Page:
Derived from the highly successful D.H. 60 Moth series of civilian aircraft that included the famous Gypsy Moth, the de Havilland D.H. 82A Tiger Moth is the quintessential British biplane trainer. The Tiger Moth has long been popular with modelers, and a cornucopia of “Tiggie” models is available today in the form of backyard flyers, ARFs, kits and plans. Few full-scale aircraft offer the available range of paint schemes (including military) from a dozen countries. Couple this with classic lines and docile flight characteristics, and the allure of this vintage biplane is easy to understand.
I flew a 1.20 glow-powered 1/4-scale Tiger Moth for many years and enjoyed the experience immensely. These days, my preferred power source is gas, and I wanted a model suitable for the Zenoah G-45. A 30-percent-scale version seemed perfect. I tried to keep its construction methods and field assembly as practical as I could without compromising scale fidelity; the only intended deviation from scale is a slight widening of the cowl nose to accommodate the G-45 fitted with a Bisson Pitts-style muffler, a 90-degree carburetor bend and a 2-inch prop-drive extension. The plans show an absolutely scale cowl nose section for those who might use a narrower engine/muffler combo.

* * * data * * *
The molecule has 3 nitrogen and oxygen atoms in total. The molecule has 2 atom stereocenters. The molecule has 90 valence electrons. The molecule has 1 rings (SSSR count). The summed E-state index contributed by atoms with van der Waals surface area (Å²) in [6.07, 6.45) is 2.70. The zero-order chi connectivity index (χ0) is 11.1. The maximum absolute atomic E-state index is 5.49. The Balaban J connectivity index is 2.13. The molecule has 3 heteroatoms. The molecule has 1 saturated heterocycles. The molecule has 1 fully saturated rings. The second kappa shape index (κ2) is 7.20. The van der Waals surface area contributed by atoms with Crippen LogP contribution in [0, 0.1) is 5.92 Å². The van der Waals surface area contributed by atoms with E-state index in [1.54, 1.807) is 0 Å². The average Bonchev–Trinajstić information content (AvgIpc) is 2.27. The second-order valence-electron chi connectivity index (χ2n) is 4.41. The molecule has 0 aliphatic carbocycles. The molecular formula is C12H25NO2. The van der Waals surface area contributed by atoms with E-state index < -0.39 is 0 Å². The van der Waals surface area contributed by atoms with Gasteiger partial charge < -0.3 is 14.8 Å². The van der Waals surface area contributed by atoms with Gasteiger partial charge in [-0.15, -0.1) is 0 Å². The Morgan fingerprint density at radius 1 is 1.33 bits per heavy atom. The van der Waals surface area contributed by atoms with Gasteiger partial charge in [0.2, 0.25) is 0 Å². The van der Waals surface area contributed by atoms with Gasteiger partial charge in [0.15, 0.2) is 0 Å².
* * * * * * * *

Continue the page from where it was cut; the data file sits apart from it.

To read more, click the link to open the PDF: X0704A Giant Tiger Moth